5 ‒ Don’t Play While Impaired
In my experience, younger poker players have visions of themselves as suave, sophisticated gamblers who can sip drinks while simultaneously cleaning up at the tables. What starts as one drink quickly turns to two, then three. And the next thing you know, the least experienced gambler is unable to play well because they’re drunk.
Drinking while gambling is a skill that needs to be acquired over time. It takes a ton of practice to win a legitimate game or tournament, and if you show up impaired or plan to do some heavy drinking during the game, you’re impeding future success.
Most games you’ll play during your development as a player will feature several better, smarter, and more experienced players than you. Good poker players are trained to sniff out the weakest links and exploit their weaknesses. If they notice you drinking a lot, they’ll play the waiting game and eventually pounce when you make a poor decision fueled by alcohol.
6 ‒ Stay in Your Financial Lane
Most casinos offer several different Texas Hold’em tournaments with varying minimum and maximum buy-ins. One of the keys to success for newer gamblers is to locate the table where you’ll feel most comfortable financially. I always recommend buying in for the max if you can afford it, so you’re not limping through a game.
If you can’t afford the max and feel uncomfortable spending a certain amount of money, then the table in question isn’t for you. Even if you decide to buy in, other gamblers with bigger bankrolls will pick you apart and take your chips. You should never gamble with money you can’t afford to lose, and if you approach a table where the amount gives you pause, avoid it at all costs.
7 ‒ Don’t Be Afraid to Fold
Newer, younger gamblers tend to be cocky and, at times, even somewhat arrogant. While you should never be pushed around at a poker table, there’s such a thing as being too proud. When I first started playing, I took it as a personal slight when another player would consistently raise me or try to one-up me at every turn. This mindset is toxic, and you should never allow yourself to feel offended by other players’ actions.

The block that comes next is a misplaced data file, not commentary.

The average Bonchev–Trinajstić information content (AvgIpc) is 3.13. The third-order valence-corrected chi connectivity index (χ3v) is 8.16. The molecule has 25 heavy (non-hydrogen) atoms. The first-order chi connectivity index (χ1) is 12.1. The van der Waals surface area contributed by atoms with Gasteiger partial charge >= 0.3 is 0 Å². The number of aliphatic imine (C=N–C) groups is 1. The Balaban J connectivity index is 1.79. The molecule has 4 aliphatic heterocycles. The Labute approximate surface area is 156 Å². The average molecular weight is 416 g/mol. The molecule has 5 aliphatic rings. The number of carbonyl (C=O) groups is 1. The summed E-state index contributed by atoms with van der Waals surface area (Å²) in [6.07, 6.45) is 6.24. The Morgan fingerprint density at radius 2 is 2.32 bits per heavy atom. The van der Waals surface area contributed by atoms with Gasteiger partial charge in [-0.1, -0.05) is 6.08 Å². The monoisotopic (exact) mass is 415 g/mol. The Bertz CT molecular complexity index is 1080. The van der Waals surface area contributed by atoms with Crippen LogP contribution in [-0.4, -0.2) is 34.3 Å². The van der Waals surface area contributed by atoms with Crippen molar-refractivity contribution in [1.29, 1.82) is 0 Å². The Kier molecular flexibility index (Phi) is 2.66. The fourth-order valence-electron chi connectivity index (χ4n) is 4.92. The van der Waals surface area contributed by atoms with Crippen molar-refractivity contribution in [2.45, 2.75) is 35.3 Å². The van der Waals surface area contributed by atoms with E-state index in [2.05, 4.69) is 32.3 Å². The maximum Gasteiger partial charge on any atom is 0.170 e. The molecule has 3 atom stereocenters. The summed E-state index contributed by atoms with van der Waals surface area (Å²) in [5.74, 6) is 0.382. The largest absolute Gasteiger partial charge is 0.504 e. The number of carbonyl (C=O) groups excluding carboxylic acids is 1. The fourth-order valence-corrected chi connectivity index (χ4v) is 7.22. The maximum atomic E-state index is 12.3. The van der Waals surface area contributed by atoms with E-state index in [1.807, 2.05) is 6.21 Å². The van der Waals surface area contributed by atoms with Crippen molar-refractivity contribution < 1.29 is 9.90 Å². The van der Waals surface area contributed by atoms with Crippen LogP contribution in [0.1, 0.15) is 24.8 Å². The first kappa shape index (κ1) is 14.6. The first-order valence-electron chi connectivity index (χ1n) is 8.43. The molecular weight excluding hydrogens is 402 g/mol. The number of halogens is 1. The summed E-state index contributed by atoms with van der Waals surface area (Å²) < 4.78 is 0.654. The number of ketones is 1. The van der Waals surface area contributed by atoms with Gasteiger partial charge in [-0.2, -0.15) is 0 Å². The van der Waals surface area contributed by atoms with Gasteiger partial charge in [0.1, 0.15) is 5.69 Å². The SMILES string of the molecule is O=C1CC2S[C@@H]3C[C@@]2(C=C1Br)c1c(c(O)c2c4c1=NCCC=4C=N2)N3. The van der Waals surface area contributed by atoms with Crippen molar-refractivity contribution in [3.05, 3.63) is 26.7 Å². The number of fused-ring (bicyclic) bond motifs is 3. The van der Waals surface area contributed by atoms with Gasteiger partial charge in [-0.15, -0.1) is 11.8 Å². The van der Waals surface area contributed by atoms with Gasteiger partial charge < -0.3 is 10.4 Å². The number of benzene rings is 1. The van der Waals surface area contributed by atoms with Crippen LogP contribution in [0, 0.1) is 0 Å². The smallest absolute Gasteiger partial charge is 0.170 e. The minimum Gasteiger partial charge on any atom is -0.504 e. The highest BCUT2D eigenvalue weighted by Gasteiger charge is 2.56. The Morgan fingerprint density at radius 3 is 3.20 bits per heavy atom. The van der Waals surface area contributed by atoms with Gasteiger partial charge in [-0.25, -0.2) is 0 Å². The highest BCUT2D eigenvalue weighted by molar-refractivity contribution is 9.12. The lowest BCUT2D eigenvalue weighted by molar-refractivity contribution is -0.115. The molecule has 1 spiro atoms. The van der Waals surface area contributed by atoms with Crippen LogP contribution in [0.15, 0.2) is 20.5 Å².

Poker is a game at its core, and like many games, there are a variety of players using different tactics to win the game. A common type of player is one who tends to goad people into making mistakes by getting under their skin. If you come across a player who seems overly aggressive, there’s a good chance they’re trying to provoke you.
What typically happens with newer players facing a gambler like the one I mentioned above is that the game devolves into a battle of pride, rather than intelligence. If you get sucked into a betting war with a fellow player, and you don’t think your cards will stand up, never be afraid to fold. It’s always best to give up on the hand and live to fight another day.
With all of this information, you should be better suited to carry yourself more professionally while playing Texas Hold’em. The more serious you approach the game, the better you will perform in the long run. Before you decide to play your next cash game or in a tournament, make sure you have a solid understanding of the rules. Once again, for whatever reason, poker tables can be daunting, especially if you’ve never played with strangers before.
Ensure you have a plan of attack in place and stick to a strategy that works for you. Don’t bluff too often, or ever, especially if you’re brand new to the game. You’ll most likely be playing with people who are better and more experienced than you.
To ensure success, make sure you’re at your best mentally and physically and avoid getting too sloppy at the tables. Drinking in moderation is okay, but don’t allow your decision to become impaired by alcohol or other substances. Finally, remember to play within your means and don’t get bullied into playing bad hands. It’s always best to survive and advance rather than squandering your bankroll on bad cards.
Michael Stevens has been researching and writing topics involving the gambling industry for well over a decade now and is considered an expert on all things casino and sports betting. Michael has been writing for GamblingSites.org since early 2016. ...